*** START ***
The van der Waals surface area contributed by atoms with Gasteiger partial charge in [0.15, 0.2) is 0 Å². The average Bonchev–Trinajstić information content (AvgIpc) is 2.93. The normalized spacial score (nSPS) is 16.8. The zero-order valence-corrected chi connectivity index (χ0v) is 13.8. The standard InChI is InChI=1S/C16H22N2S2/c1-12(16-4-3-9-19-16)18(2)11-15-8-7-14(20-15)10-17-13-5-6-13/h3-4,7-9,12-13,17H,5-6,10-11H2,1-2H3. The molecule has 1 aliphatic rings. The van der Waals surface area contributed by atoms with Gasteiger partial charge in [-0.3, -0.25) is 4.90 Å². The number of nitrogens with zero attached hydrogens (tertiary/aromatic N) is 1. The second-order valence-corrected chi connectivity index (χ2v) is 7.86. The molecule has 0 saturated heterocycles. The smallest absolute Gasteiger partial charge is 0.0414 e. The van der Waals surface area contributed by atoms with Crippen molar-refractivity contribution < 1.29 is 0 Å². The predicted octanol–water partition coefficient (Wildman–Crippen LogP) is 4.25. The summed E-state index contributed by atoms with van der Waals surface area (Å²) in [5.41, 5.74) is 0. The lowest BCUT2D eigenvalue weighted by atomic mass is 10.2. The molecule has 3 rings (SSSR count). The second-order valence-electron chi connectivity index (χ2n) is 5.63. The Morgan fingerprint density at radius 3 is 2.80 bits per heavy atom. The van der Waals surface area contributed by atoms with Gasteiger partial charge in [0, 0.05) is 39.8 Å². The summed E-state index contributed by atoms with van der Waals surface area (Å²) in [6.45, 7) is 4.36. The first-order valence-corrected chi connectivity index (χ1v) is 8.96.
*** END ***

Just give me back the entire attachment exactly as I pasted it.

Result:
The van der Waals surface area contributed by atoms with Gasteiger partial charge in [0.15, 0.2) is 0 Å². The average Bonchev–Trinajstić information content (AvgIpc) is 2.93. The normalized spacial score (nSPS) is 16.8. The zero-order valence-corrected chi connectivity index (χ0v) is 13.8. The standard InChI is InChI=1S/C16H22N2S2/c1-12(16-4-3-9-19-16)18(2)11-15-8-7-14(20-15)10-17-13-5-6-13/h3-4,7-9,12-13,17H,5-6,10-11H2,1-2H3. The molecule has 1 aliphatic rings. The van der Waals surface area contributed by atoms with Gasteiger partial charge in [-0.3, -0.25) is 4.90 Å². The number of nitrogens with zero attached hydrogens (tertiary/aromatic N) is 1. The second-order valence-corrected chi connectivity index (χ2v) is 7.86. The molecule has 0 saturated heterocycles. The smallest absolute Gasteiger partial charge is 0.0414 e. The van der Waals surface area contributed by atoms with Crippen molar-refractivity contribution < 1.29 is 0 Å². The predicted octanol–water partition coefficient (Wildman–Crippen LogP) is 4.25. The summed E-state index contributed by atoms with van der Waals surface area (Å²) in [5.41, 5.74) is 0. The lowest BCUT2D eigenvalue weighted by atomic mass is 10.2. The molecule has 3 rings (SSSR count). The second-order valence-electron chi connectivity index (χ2n) is 5.63. The Morgan fingerprint density at radius 3 is 2.80 bits per heavy atom. The van der Waals surface area contributed by atoms with Gasteiger partial charge in [0, 0.05) is 39.8 Å². The summed E-state index contributed by atoms with van der Waals surface area (Å²) in [6.45, 7) is 4.36. The first-order valence-corrected chi connectivity index (χ1v) is 8.96.